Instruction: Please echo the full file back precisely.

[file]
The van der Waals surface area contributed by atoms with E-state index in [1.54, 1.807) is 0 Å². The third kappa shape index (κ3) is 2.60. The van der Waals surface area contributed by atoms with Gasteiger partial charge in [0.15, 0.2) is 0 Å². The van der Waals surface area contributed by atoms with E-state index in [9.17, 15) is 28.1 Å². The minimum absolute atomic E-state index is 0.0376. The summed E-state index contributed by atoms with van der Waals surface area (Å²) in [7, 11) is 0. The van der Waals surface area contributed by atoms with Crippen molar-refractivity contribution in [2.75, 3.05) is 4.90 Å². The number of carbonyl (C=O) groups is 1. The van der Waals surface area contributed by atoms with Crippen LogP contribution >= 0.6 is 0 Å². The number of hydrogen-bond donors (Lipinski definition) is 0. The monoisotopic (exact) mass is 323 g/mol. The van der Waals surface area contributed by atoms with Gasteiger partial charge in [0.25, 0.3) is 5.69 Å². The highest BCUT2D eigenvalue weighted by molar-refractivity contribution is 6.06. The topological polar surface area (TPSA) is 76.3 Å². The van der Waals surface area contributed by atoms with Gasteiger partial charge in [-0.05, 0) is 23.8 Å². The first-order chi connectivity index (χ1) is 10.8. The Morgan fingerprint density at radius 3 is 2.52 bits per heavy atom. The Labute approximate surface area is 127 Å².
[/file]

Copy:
The van der Waals surface area contributed by atoms with E-state index in [1.54, 1.807) is 0 Å². The third kappa shape index (κ3) is 2.60. The van der Waals surface area contributed by atoms with Gasteiger partial charge in [0.15, 0.2) is 0 Å². The van der Waals surface area contributed by atoms with E-state index in [9.17, 15) is 28.1 Å². The minimum absolute atomic E-state index is 0.0376. The summed E-state index contributed by atoms with van der Waals surface area (Å²) in [7, 11) is 0. The van der Waals surface area contributed by atoms with Crippen molar-refractivity contribution in [2.75, 3.05) is 4.90 Å². The number of carbonyl (C=O) groups is 1. The van der Waals surface area contributed by atoms with Crippen LogP contribution >= 0.6 is 0 Å². The number of hydrogen-bond donors (Lipinski definition) is 0. The monoisotopic (exact) mass is 323 g/mol. The van der Waals surface area contributed by atoms with Gasteiger partial charge in [0.25, 0.3) is 5.69 Å². The highest BCUT2D eigenvalue weighted by molar-refractivity contribution is 6.06. The topological polar surface area (TPSA) is 76.3 Å². The van der Waals surface area contributed by atoms with Gasteiger partial charge in [-0.05, 0) is 23.8 Å². The first-order chi connectivity index (χ1) is 10.8. The Morgan fingerprint density at radius 3 is 2.52 bits per heavy atom. The Labute approximate surface area is 127 Å².